How to Stop Squeaky Stairs

Simple Instructions on How to Stop that Noisy Squeaky Staircase

By Mark J. Donovan

Question: I’m having a real problem finding help (even on your site!) and info regarding fixing hardwood stairs. We purchased a 42 year old home that has oak steps, front and back (bi-level), and we want to refinish them BUT…they are really squeaky. I’d like to take the time to fix them before we spend so much time refinishing them. I want them to sound as good as they look.

I have had no luck finding books, videos, or web sites that have any advice on how to fix them. I haven’t been able to find information on even just the basic understanding of stair construction. It seems all anyone wants to talk about is rise and run when it comes to staircases.

Answer: Squeaky wooden stair cases can be a real annoyance. Fortunately for you there are a number of ways you can resolve your squeaky wood stairs, and the techniques are straight forward.
First, if the back of the stair case is exposed, or you can make access to it, you can do the following:

If the squeak is at the nose of the stair tread attach a small block of wood (e.g. 1″x1″x a few inches in length) to the backside of the nose. Before attaching the small blocks of wood, apply glue to the wood on the surfaces that will come in contact with the riser and stair tread. Then toe nail the small wood block to the back of the nose of the stair tread. The nails should fasten into the riser, and the stair tread just above it. Make sure you use finish nails that are not so long that they penetrate through the small block of wood and the stair tread or riser. How to Stop Squeaky Stairs

If the squeak is on the back of the tread, then drill a pilot hole into the back of the riser and into the stair tread to enable a screw to be installed. Prior to installing the screw, and after drilling the pilot hole, countersink the pilot hole opening so that the screw head will sit below the surface of the riser. Next apply some wood glue to the screw (approximately a 2″ screw), and then install it into the riser and through into the stair tread. Finally, add a wood filler over the screw hole opening.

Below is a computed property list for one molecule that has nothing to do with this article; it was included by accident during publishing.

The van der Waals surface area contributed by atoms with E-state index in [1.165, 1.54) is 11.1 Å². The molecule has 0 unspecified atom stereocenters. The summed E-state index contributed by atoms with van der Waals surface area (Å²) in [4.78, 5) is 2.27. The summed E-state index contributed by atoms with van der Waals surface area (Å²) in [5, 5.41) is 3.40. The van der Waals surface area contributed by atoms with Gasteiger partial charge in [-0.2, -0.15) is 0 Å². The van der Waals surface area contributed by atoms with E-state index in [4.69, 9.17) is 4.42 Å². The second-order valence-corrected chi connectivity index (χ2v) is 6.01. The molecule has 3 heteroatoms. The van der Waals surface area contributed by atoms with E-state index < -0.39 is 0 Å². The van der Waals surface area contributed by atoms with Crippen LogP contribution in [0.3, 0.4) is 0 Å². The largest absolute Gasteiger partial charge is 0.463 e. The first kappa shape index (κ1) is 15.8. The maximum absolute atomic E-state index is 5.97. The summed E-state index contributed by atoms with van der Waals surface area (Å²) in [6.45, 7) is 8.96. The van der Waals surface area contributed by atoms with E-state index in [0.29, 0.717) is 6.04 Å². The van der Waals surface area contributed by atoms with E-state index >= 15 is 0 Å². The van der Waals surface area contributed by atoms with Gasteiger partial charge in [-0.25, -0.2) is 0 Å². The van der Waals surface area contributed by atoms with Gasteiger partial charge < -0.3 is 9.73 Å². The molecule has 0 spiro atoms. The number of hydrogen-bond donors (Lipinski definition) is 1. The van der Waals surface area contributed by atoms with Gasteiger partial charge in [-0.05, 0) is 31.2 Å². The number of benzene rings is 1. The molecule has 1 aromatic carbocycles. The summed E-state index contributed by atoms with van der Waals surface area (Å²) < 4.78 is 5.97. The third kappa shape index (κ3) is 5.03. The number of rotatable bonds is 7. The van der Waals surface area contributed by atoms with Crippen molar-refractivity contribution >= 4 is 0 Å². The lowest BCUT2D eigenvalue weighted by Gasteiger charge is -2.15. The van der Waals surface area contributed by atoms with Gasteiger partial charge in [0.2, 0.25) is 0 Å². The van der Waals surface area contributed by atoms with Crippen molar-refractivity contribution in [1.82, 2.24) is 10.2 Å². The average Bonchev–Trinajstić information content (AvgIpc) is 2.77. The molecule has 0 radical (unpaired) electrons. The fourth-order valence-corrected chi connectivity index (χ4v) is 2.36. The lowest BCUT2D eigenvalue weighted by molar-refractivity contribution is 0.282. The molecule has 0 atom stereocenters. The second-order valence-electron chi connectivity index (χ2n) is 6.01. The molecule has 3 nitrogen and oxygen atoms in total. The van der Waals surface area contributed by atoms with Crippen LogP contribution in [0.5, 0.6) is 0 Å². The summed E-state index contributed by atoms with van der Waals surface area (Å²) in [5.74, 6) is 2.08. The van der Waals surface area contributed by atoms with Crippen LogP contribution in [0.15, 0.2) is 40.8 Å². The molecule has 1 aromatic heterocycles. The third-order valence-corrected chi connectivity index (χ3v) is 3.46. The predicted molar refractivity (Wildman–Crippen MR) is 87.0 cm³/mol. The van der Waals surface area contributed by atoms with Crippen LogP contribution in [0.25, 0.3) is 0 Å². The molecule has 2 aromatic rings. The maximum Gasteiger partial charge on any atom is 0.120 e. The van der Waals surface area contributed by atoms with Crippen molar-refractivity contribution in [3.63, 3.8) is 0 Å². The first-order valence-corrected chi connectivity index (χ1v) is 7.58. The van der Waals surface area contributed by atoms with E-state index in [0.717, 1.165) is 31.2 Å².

If you do not have access to the back of the wooden stairs, then you will need to work from the front of them.

If the squeak is at the nose of the stair tread, first identify the location of the squeak and then have someone stand on the tread. Next, drill two small pilot holes into the top of the stair tread, near the squeak, and directly overhead of the riser. The two small pilot holes should be drilled such that the two nails will be driven into the stair tread at opposite angles to each other (45 degrees to one another). Prior to nailing the finish nails (8 or 10 penny nails) into the stair tread, coat them with wood glue.

This will enable the nails to go in more easily and will add another level of rigidity to the stair tread once the glue sets up. Use a nail punch to sink the nails and then apply a wood filler afterwards. Note, you may need to install a couple of pairs of nails to completely silence the squeak.

If the squeak is occurring at the back of the step, then again drill small pilot holes into the back of the stair tread directly over the stringer (or stringers). Again, the small pilot holes should be placed opposite each other at a 45 degree angle. Then nail in the finish nails, countersink them, and apply a wood filler.

With these simple techniques your squeaky stairs should be a thing of the past.

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